Most journalists, federal officials and General Motors executives are celebrating the U.S. Treasury's recent announcement that the federal government is beginning to sell its share in the bailed-out auto giant. They claim that the government's sell-off is good for GM and for the government, and it is the "American" thing to do. But the success of both the GM bailout and the history of private/public partnerships in early American history suggest that they are wrong on all three counts. The Treasury should hold onto GM stock as long as it can.
The federal bailout of GM occurred in spring 2009. What was then the world's largest auto company had been hemorrhaging money for years, losing an astonishing $69.6 billion in 2007-08. By early 2009, the company faced bankruptcy, with no private investors willing or able to pour money into it. Counting GM's 91,000 employees, the several hundred thousand employees of GM contractors and dealerships across the country, and all the economic activity that they generated, estimates suggested that as many as a million Americans would have lost their jobs had GM gone under. And this was in an economy that was already floundering. In stepped the Obama administration, loaning GM $5.5 billion and investing an additional $49.5 in the newly reorganized corporation.
In a statement about the government's decision to sell, Treasury official Timothy Massad declared, "The government should not be in the business of owning stakes in private companies for an indefinite period of time." But the federal government's owning a stake in GM is as American as apple pie and Chevrolet.
Our nation's founding generation insisted that the federal government own a significant share of the largest corporations at the time, national banks. They did so for two reasons. First, it was a way to ensure that some of the profits would support the whole community. Second, it secured government-appointed representatives on corporate boards in order to provide public oversight of powerful institutions that made decisions affecting a broad swath of the economy. More recently, the federal government has held joint ownership with the private stockholders of Fannie Mae, a mortgage provider, and Amtrak, which operates passenger trains. They have struggled recently -- but, then again, so did GM, Citigroup and many other companies without federal ownership.
Despite howls of protests from bankers about government involvement in banks, early national banking corporations turned out to be hugely profitable, and those that the state governments kept the closest eye on and had large holdings in were the least likely to go under during economic crises. Similarly, the Obama administration's decision to invest in GM has been a major success. Finally forced to face economic reality, GM shed the money-losing brands Saab and Saturn, consolidated operations, streamlined its supply chain, and began investing more in energy-efficient cars that could be sold throughout the world rather than gas-guzzlers popular only in the United States during boom economies. In 2010, GM posted a profit, and in 2011, it reported $7.6 billion in profits, its best year ever.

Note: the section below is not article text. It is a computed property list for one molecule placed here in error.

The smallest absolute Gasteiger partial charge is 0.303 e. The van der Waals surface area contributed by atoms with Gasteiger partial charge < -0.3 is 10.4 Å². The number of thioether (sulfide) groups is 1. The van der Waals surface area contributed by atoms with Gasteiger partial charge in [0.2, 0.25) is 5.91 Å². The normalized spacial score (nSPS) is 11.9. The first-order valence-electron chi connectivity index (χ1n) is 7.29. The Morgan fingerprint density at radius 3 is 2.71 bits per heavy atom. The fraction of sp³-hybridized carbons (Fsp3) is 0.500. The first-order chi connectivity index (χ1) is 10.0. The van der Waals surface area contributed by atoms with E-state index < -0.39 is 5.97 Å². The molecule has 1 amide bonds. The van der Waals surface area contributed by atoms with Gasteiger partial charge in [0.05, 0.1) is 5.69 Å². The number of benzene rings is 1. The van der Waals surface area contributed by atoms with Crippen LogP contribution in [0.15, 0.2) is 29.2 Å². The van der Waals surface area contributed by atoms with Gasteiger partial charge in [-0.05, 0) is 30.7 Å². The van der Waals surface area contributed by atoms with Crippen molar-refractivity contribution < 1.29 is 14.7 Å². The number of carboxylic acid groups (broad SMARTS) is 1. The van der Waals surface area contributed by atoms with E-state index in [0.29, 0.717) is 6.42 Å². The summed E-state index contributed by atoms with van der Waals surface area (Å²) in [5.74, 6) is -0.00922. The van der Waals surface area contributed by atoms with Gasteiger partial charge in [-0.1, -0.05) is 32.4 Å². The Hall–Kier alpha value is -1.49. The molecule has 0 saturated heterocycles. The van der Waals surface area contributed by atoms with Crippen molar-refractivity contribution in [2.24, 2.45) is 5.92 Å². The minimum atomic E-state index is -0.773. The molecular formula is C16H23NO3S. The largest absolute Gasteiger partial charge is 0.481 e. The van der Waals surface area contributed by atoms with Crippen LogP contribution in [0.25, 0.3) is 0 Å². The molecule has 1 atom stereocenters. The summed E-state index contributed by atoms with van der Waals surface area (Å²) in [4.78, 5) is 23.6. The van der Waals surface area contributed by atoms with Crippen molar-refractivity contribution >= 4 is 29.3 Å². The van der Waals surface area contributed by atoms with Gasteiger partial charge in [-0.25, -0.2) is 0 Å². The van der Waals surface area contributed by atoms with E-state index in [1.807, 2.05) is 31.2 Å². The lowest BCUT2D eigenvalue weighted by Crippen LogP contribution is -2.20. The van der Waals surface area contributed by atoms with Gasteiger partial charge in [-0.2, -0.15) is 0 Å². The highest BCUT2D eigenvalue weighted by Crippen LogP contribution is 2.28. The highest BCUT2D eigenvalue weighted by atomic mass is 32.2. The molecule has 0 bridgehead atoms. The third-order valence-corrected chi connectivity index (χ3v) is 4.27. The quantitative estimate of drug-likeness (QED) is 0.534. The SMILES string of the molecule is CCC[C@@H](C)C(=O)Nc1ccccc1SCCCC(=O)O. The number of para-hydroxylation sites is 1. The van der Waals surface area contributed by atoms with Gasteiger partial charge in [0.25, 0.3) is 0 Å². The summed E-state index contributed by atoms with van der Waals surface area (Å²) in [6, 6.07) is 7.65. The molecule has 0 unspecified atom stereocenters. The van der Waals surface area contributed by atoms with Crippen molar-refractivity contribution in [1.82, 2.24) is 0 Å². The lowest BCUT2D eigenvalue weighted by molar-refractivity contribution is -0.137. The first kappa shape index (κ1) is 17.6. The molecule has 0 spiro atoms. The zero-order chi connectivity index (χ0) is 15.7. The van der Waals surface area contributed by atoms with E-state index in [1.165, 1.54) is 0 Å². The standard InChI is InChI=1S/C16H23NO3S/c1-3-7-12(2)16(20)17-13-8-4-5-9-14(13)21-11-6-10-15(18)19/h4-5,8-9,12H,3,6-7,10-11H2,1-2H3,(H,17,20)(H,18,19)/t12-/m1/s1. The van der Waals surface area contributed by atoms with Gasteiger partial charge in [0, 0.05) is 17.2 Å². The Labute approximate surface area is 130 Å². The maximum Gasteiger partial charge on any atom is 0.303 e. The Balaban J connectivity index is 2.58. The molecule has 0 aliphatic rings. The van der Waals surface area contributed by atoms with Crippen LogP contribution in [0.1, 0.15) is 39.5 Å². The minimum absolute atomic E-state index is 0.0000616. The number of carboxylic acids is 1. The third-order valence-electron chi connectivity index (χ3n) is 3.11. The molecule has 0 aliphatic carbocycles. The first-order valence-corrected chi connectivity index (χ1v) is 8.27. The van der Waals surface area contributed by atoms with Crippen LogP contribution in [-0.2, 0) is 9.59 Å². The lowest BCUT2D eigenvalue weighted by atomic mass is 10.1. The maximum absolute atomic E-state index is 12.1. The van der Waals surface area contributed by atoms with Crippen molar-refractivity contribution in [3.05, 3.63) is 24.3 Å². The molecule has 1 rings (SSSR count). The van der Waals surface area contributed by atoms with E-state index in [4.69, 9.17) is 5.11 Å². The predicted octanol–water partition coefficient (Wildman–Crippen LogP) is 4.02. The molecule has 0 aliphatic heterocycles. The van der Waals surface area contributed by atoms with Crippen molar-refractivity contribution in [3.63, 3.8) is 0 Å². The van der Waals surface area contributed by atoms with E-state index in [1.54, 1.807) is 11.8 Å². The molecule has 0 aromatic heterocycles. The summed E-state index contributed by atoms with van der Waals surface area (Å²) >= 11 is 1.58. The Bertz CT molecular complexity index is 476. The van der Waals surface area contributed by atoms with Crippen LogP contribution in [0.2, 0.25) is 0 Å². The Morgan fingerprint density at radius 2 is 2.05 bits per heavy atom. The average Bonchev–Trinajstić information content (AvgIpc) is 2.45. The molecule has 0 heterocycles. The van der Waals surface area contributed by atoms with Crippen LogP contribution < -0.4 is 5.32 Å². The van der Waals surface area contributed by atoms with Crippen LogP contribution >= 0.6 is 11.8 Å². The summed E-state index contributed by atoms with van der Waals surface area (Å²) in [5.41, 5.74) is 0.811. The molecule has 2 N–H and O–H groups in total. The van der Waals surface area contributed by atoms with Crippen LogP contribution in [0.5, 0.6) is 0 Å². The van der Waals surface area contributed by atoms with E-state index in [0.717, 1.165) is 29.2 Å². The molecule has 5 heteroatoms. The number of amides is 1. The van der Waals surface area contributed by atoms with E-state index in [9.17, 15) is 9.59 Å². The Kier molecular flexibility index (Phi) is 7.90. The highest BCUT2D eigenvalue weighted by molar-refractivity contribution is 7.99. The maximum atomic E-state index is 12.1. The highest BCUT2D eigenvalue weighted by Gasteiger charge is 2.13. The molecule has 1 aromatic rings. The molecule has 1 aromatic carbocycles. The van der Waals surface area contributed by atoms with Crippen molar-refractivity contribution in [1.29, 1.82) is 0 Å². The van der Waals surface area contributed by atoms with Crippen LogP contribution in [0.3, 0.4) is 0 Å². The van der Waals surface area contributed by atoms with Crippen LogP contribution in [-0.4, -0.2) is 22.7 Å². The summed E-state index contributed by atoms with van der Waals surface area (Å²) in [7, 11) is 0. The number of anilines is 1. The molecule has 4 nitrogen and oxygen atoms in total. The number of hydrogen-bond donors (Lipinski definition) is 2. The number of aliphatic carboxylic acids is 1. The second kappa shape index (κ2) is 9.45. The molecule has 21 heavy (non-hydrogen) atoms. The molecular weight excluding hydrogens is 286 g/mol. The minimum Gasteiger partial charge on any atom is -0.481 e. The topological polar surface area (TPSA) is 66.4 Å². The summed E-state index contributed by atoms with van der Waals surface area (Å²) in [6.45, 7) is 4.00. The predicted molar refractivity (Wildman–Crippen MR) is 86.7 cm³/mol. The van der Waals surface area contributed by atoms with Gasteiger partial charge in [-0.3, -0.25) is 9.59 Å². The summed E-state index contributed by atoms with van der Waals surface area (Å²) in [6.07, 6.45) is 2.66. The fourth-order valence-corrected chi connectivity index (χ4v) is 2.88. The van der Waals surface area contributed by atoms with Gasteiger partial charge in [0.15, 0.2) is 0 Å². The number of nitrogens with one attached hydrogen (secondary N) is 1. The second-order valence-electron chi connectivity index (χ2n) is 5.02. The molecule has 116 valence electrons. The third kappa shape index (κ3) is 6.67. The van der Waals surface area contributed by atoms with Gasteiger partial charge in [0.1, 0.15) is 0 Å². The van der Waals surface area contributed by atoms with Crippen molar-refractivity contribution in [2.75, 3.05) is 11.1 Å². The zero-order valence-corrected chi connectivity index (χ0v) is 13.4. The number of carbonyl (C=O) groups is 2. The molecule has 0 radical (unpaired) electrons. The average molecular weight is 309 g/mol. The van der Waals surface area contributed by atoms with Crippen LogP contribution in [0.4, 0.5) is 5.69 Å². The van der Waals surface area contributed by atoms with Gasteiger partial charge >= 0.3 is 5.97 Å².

GM Chief Executive Officer Dan Akerson released a statement, saying that the sale "removes the perception of government ownership of GM among customers," which would help sales for what some now call "Government Motors." That's a stretch, given that GM sold 6.97 million cars worldwide last year. Most of its growth is in China, where, just as in the United States, consumers care more about quality, features and price than about the parent company's ownership structure.
Rather, what seems to be the real reason GM executives are so eager to reduce partial federal ownership is that the automaker will no longer be under the strictures that were conditions of the deal, most notably limits on executive pay. Similarly, bank insiders in the early republic chafed under governmental attempts to limit their ability to reward themselves through sweetheart loans. GM executives have quietly claimed that pay limits are hurting their ability to recruit and retain top talent. But in the years before the bailout, highly paid GM executives, most notably handsomely rewarded former CEO Rick Wagoner, ran the company into the ground. (GM lost $85 billion during his leadership.) With ceilings on executive pay, the company is enjoying its best profits in its century-long history. Which makes you wonder, is this about GM or about GM executives?
Many observers believe that GM's stock is currently undervalued, and that the government would get more on the taxpayers' investment by holding out longer. Steven Rattner, the financier who worked out the GM restructuring for the U.S. Treasury Department, has called the auto bailout a success, but says that government holding a long-term ownership interest in a private company is "un-American."
He's exactly half right.
Andrew M. Schocket is author of "Founding Corporate Power in Early National Philadelphia" and director of American Culture Studies at Bowling Green State University. He wrote this for the History News Service.